M S E is a measure of the mean error between observed and predicted values. It serves as the loss function to be minimized by ANN. R 2 , on the other hand, is assessed one time for each of the K-folds in the models’ testing phase. It compares how the variation in the data is captured in the predictions, being one of the best possible values for this metric [34].
The preprocessed dataset was submitted for the 10-fold cross-validation split train-test under all the six ML algorithms explored in this paper. Those algorithms offer a range of both linear and non-linear techniques, and although some of these algorithms have the property of being general function approximators given enough data [42,43,44], different algorithms can have better results on different datasets [45,46].
In the model selection step, all six learners were trained one extra time with the full training set, presented in Figure 2 with the “Train” label before the Validation Split. R 2 and M S E were then computed regarding the test set one time. If those results were not coherent with the cross-validated ones, it meant the models did not generalize well to unseen data, and as a consequence, there must be a backtrack to the “Dataset Split” step before any further attempt to tune the model parameters. This was done to avoid bias in the trained models and assure that no information from the test set was used for training, even if it was indirectly.
If one of the models performed better than the others, it was pretty straightforward to choose the best learner for the problem. Otherwise, if the results of different algorithms were close, it may be necessary to apply the Friedman statistical test [47] to see if there were differences in the cross-validation results.
The result of the ML sub-process was the model that best fit the behavior of chlorophyll-a and TSS according to the metrics chosen. The chosen model was ready for further inference in the production environment. Given as premise that the data collected in previous steps were representative of the monitored area, it was possible to standardize and feature encode new vectors of observations and run this through the model to create new inferences of chlorophyll-a and TSS without laboratory analysis.

3. Case Studies

Aiming to validate the proposed approach, two water bodies in different regions of Brazil were visited to extract information about water quality. The regions differed in the type, size, usage, and climate conditions. One of the areas was a small artificial lake located at Unisinos University, in São Leopoldo city, Rio Grande do Sul state, in the south of the country. The other area was Broa’s Reservoir, a dam located in Itirapina city, São Paulo state, in the southeast of the country. Figure 3 shows the location map of the study areas.
For Unisinos Lake, a flight with a UAV was adopted because the total area was relatively small (0.025 km2), and its monitoring was unfeasible by satellite images.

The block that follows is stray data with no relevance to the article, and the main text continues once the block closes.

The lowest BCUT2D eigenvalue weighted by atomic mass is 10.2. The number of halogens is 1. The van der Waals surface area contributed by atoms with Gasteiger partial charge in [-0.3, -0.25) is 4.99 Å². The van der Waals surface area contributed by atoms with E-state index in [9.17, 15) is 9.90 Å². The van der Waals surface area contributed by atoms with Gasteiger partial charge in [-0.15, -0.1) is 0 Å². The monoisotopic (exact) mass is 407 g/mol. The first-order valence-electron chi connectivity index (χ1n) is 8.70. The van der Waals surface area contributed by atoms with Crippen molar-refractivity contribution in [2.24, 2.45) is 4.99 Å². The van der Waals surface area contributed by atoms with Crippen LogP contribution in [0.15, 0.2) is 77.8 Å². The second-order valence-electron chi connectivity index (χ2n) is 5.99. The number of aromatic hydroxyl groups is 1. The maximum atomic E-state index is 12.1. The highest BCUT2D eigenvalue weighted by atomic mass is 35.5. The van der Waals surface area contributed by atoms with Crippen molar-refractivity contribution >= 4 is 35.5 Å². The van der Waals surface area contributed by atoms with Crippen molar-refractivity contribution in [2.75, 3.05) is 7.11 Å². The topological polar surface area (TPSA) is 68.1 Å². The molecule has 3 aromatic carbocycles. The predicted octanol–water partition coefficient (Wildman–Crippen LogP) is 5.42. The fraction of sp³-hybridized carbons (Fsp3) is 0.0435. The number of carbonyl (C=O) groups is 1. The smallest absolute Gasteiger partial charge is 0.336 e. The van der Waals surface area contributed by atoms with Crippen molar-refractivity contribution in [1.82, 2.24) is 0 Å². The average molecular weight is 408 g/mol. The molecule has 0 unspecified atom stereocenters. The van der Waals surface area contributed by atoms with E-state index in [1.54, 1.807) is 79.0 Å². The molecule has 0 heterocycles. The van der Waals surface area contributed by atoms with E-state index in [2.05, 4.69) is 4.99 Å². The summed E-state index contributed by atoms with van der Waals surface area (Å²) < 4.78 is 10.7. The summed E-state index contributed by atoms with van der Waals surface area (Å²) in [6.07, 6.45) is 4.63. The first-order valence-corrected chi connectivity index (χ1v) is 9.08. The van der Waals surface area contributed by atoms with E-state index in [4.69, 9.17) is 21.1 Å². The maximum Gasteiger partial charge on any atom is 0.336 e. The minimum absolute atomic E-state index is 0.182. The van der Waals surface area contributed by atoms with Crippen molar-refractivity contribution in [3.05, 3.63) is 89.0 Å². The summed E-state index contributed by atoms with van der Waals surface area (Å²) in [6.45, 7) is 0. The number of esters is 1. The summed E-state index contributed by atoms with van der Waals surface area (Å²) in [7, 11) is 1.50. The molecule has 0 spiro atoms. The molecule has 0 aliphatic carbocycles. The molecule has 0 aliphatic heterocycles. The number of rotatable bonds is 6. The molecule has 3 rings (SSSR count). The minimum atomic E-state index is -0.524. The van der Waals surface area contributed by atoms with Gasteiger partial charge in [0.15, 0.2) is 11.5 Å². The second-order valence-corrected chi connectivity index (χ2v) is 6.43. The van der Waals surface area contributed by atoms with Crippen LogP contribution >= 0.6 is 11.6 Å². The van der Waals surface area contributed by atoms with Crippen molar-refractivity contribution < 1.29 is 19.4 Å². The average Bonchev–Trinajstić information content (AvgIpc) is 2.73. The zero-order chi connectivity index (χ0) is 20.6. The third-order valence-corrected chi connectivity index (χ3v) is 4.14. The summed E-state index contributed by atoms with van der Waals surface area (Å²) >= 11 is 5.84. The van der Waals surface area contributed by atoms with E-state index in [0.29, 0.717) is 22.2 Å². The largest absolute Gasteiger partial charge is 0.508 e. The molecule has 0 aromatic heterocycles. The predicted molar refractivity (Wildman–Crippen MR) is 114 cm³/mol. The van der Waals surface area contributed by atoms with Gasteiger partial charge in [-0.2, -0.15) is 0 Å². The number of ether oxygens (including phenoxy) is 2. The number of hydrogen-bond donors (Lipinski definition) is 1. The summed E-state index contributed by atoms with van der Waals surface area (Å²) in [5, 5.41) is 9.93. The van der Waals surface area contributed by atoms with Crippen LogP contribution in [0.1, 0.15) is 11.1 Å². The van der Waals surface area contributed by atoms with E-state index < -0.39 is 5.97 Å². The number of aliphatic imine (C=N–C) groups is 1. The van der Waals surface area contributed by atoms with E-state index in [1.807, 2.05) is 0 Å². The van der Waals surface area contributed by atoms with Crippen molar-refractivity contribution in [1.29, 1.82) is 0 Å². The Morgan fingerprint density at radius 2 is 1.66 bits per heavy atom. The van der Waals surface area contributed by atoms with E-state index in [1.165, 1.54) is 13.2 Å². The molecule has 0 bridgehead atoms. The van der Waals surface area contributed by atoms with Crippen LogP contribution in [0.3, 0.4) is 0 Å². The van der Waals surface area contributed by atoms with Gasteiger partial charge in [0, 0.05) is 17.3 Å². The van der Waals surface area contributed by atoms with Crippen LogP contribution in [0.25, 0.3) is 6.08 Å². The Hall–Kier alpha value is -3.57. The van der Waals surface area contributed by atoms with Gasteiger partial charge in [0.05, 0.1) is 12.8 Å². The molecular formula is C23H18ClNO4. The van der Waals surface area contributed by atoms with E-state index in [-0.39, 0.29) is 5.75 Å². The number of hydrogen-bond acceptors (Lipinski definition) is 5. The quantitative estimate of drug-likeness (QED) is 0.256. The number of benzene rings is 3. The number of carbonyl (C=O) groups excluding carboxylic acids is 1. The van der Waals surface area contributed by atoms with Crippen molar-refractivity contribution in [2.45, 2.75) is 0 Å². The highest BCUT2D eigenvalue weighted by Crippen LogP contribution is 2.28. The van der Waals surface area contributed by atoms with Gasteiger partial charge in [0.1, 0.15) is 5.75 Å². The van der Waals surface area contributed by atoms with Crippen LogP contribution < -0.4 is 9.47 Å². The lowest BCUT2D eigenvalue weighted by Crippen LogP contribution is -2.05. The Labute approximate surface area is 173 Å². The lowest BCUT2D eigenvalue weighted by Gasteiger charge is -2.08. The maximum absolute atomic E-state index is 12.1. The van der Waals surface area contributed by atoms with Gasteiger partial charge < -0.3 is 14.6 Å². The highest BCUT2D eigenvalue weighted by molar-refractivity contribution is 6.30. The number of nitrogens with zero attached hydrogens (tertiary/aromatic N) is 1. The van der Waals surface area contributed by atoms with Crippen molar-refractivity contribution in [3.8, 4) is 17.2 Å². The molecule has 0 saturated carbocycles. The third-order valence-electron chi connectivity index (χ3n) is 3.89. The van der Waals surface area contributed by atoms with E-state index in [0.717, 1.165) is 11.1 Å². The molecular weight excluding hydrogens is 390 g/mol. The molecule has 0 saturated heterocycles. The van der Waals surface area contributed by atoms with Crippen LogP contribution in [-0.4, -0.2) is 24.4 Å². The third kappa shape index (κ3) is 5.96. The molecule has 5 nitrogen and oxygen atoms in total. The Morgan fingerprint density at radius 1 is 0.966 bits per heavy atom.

Despite its small size, Unisinos Lake has a depth of 4 m (at its center) and is located at the lowest altitude of the campus. Furthermore, since it is composed of rainwater drainage collected in the university, it includes several inorganic and organic components in the form of suspended solids or organic matter from rainwater runoff [48]. The climate of the region is characterized as a humid subtropical zone with abundant precipitation distributed throughout the year.
In the field collection step, 21 sampling points were defined over Unisinos Lake (Figure 3), and two surveys were performed: one in March 2016 and the other in March 2017. In each survey, the UAV overflight was carried out on the same day. The UAV used to take the images was the SenseFly, Swinglet CAM model with the Canon ELPH 110HS camera with 16 megapixel resolution aboard. As the camera was factory modified to capture the NIR band instead of the red band, the bands obtained were B, G, and NIR. The UAV image processing was performed in the PIX4D ( software, Version 2.1, which generated as a final product an orthorectified and georeferenced image with a spatial resolution of 5 cm. The reference system used was SIRGAS 2000 (Geocentric Reference System for the Americas), in the Universal Transverse Mercator (UTM) projection, 22S zone.
To allow a per-pixel comparison between the measured and the estimated values, the in situ data were meshed to produce a grid of points corresponding to the spatial image. In addition, we adopted a distance of five meters to erode the grid of points to avoid interference from the margin, shadows, and even the bottom of the lake in the shallower margins. Data were extracted from each of the points in the grid. Thus, the dataset size available for the application of the machine learning techniques for Unisinos Lake went from 42 (21 points in two collections) to 35,028 data (17,014 points).
Since the Broa Reservoir has an area of 6.8 km2 and maximum dimensions of 8 km long and 2 km wide, it was possible to use Sentinel-2 image data. This environment is deeper than Unisinos Lake with an average depth of 3 m and a maximum of 12 m in the area near the dam.
The Broa dam was built for electricity production, but it is also used for recreational activities, sports, and amateur fishing. The reservoir is located in an area with different land uses, such as occupation by residences, reforestation, and crops, and it is formed mainly by three rivers (located in the southern part; see Figure 3), one of which has worse water quality because it receives the effluent from the city’s sewage treatment station. Although the climate is humid subtropical, unlike the Unisinos region, this one has two well-divided seasons: rainy (summer) and dry (winter).